‘Chemical Hearts’ Captures the Tragedy of Teenage Love

Lili Reinhart and Austin Abram star in a moving new romance film titled 'Chemical Hearts'. Photo Courtesy of @chemicalhearts

Photo By @chemicalhearts

Lili Reinhart and Austin Abram star in a moving new romance film titled 'Chemical Hearts'. Photo Courtesy of @chemicalhearts

By Arushi Sharma, Reporter

Chemical Hearts is a stunning and raw romance movie about two teenagers who fall in love, but one has a heartbreaking secret. Based on the book Our Chemical Hearts by Krystal Sutherland, the film was released on August 21, 2020. It follows the rocky love story of Grace Town (Lili Reinhart) and Henry Page (Austin Abrams), two teenagers who meet their senior year as co-editors for their school’s newspaper. Grace is a transfer student from another school with a heart-wrenching backstory, and Henry is a romantic with no other character-defining traits, leaving him a clean slate.

This movie has a 60% rating on Rotten Tomatoes, but I believe it deserves more, because it leaves such a lasting impression on  viewers. It touches on a lot of sensitive and critical topics as well, such as suicide, death of a loved one, disability, and the true meaning of being a teenager. It does an amazing job of portraying the characters as ones going through their teenage years, and it brings light on a lot of struggles that come with teenagehood.

Throughout the movie, there are a lot recurring themes and metaphors as well, which you really have to think about to understand. The main character, Henry, has an odd hobby of breaking his vases, gluing the broken pieces together, and painting the cracks with gold paint. This is a metaphor for the fact that while you may be able to fix a broken person, the scars will always remain, and instead of trying to conceal them, you should show them off. A climactic moment between Henry and Grace is when Grace runs away from him screaming, “I’m not one of your vases!” Scars are a very meaningful topic in this movie, because Grace has a lot of them, mentally and physically. She’s fighting the biggest battle internally, against herself, not being able to move on from her tragedy, which is revealed slowly, in parts throughout the storyline.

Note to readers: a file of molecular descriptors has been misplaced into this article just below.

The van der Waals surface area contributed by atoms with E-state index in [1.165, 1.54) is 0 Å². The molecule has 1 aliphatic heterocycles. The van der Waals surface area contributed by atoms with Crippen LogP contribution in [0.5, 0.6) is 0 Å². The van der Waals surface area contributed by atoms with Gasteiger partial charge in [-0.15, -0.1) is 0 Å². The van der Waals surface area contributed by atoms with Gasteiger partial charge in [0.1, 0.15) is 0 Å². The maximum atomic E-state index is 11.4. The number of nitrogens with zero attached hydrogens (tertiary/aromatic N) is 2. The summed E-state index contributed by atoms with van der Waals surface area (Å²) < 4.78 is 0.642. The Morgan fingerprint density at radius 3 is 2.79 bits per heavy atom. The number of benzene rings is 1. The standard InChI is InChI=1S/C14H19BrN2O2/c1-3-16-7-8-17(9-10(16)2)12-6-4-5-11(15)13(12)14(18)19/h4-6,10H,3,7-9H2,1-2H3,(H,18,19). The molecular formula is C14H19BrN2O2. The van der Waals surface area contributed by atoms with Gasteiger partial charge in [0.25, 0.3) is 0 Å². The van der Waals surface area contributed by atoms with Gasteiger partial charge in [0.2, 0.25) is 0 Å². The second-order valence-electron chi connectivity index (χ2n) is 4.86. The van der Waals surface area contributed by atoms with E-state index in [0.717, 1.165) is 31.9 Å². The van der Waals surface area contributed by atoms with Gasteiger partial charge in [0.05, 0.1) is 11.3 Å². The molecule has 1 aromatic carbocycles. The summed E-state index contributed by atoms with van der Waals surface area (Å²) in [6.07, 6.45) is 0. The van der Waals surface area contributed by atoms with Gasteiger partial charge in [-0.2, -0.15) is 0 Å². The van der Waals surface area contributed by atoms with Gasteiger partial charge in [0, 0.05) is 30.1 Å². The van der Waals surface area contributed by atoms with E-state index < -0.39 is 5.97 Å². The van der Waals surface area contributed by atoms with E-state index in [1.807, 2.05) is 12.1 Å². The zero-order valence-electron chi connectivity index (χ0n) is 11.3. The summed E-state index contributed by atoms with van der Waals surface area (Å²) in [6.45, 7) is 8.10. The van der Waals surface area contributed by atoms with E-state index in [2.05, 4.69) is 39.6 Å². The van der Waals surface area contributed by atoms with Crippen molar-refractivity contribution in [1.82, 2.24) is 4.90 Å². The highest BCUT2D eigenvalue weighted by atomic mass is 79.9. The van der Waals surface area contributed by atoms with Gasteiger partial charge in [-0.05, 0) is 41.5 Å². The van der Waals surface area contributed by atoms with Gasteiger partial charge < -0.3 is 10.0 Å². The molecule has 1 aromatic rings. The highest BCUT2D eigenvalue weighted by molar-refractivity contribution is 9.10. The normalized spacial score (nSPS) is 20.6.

A phrase brought up a lot is teenage limbo; being somewhere between a kid and an adult, and the world tells you to be mature and express yourself, but the minute you do, it shuts you down. I think that’s an incredible way to put it, because no one takes you seriously as a teenager, because you aren’t an adult, but you have too many responsibilities and expectations to act like a child. This is a reason why your teenage years can be some of your best and worst ones. An interesting quote from this movie that really makes you think about the world differently is, “Adults are just scarred kids who were lucky enough to make it out of limbo alive.” Each and every adult used to be a teenager, and each one dealt with the unique feelings that come with being one. I think Chemical Hearts is a beautifully written movie, and it has an even better message. It teaches us that scars aren’t reminders of what’s been broken, but rather of what’s been created. We tend to think of scars as ugly or imperfect, as things we want to hide or forget, but they never go away. Each one tells a story, something that makes you the person that you are, and no two scars will ever be the same.